Metrobank set to issue $2B in notes
Ty family-led Metropolitan Bank & Trust Co. is set to issue up to $2 billion worth of debt paper to fund its expansion program.
In a disclosure to the Philippine Stock Exchange on Thursday, Metrobank said its board had approved the establishment of a medium-term note (MTN) program worth up to $2 billion or its equivalent in other currencies, including the Australian dollar, European euro, Japanese yen, British pound or Chinese yuan.
Metrobank said this program would afford the bank “maximum flexibility in accessing markets and maximizing opportunities to raise funding expediently.”
Pursuant to the MTN program, Metrobank said from time to time, it may issue, offer and sell notes in such form, amount, currency, tenor, number of tranches at such interest rate and under such other terms and conditions as the management of the bank may determine, approve or ratify.
Notes under the MTN program usually mature in five to 10 years.
A corporate MTN can be continuously offered by a company to investors through a dealer with investors being able to choose from differing maturities, ranging from nine months to 30 years.
This debt program is used by a company so it can have constant cash flows coming in from its debt offerings, allowing the issuer to customize its debt offerings to its financing needs.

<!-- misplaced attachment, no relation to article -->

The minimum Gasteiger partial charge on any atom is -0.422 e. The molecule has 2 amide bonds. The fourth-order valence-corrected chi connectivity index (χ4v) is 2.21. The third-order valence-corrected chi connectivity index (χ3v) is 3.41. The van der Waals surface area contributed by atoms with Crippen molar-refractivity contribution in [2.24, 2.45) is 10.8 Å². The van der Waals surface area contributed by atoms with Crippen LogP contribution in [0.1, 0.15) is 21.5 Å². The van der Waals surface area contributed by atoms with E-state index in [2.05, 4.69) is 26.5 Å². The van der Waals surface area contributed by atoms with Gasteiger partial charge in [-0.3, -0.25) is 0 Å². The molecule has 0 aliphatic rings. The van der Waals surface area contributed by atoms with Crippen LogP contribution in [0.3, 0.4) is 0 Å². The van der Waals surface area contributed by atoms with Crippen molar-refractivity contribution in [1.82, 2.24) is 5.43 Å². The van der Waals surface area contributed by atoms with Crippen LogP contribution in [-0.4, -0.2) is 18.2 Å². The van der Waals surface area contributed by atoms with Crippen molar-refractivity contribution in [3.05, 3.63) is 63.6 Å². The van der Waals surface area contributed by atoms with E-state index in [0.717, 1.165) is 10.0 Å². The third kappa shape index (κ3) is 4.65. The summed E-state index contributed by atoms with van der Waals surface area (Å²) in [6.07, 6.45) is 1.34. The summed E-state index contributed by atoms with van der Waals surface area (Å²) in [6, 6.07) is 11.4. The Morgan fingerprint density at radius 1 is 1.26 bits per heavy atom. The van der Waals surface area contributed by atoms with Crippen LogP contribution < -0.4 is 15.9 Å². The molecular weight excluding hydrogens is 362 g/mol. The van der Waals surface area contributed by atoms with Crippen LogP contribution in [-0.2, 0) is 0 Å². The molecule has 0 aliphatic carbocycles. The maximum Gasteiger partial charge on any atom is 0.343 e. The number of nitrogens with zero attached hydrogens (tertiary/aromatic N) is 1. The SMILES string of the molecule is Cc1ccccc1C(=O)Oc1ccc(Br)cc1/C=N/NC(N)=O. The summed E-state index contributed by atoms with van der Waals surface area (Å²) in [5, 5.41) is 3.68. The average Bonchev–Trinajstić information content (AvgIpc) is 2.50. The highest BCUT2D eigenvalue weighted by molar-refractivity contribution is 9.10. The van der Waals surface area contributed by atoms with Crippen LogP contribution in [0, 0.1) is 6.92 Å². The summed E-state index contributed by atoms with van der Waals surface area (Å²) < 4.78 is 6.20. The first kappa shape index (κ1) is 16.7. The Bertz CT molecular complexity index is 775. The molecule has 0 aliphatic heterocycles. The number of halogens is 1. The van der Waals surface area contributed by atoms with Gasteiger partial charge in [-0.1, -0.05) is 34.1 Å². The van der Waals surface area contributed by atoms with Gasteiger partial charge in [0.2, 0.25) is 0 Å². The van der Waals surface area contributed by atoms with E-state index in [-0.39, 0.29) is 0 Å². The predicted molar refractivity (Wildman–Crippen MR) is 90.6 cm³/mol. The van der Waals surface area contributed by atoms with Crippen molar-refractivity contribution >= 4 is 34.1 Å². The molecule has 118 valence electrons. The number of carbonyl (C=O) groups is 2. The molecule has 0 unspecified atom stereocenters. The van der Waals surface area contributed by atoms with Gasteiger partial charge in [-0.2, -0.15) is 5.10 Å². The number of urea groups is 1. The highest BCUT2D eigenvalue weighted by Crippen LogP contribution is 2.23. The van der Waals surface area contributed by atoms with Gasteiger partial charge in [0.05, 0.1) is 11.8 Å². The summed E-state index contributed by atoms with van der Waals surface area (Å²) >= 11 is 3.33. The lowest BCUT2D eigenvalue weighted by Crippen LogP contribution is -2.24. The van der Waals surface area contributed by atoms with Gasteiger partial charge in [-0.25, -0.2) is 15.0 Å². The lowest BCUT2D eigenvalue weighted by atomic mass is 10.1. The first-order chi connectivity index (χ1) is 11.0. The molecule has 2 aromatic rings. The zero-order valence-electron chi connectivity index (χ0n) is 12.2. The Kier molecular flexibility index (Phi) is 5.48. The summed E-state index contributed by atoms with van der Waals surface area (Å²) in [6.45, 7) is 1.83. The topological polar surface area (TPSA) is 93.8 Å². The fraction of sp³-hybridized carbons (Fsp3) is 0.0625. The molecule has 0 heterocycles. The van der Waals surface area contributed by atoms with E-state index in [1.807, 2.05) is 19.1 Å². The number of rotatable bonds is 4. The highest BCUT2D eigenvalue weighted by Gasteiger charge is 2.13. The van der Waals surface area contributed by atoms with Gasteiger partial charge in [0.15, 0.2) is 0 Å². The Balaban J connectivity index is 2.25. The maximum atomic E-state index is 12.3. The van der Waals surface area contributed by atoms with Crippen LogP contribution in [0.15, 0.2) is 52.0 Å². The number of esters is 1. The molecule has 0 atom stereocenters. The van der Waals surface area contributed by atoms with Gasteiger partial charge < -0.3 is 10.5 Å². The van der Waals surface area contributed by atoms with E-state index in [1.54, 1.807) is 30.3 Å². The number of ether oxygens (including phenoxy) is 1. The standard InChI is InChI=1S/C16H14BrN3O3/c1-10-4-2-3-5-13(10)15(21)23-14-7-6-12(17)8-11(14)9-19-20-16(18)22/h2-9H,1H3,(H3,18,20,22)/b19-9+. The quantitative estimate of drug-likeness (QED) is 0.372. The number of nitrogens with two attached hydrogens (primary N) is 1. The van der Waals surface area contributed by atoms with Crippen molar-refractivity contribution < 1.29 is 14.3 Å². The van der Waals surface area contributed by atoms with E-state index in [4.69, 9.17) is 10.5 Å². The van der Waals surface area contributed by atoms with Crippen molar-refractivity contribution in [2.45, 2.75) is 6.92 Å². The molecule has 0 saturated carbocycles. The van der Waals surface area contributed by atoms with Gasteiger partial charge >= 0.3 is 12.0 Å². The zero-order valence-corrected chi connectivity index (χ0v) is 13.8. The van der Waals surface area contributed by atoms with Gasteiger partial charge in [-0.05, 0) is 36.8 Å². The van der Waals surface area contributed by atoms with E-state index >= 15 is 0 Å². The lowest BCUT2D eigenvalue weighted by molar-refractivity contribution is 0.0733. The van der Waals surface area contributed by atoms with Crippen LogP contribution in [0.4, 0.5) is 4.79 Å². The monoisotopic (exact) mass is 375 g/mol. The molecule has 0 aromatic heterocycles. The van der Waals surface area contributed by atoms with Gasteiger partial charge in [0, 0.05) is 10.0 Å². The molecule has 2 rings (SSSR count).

Issuers typically use the shelf registration window of the Securities and Exchange Commission for the MTN.
Last year, the bank grew its loan book faster than industry and strategically repositioned its balance sheet to provide a steady source of recurring income.
Its total loan portfolio grew by 20 percent to P1.1 trillion last year, accounting for 57 percent of total assets versus 50 percent in the previous year.
The commercial segment led the lending growth, rising 22 percent year-on-year as the bank supported the long-term capital expenditure requirements of its corporate clients and the working capital needs of the middle market and small and medium enterprise (SME) customers.
The consumer segment maintained a growth of 16 percent, with auto loans growing fastest among the bank’s consumer assets.
The bank’s low-cost deposits sustained a high growth rate of 21 percent to reach P846 billion. Low-cost deposits—referring to current account and savings accounts—accounted for 61 percent of total deposits, up from 56 percent a year ago, providing the liquidity to support loan growth.
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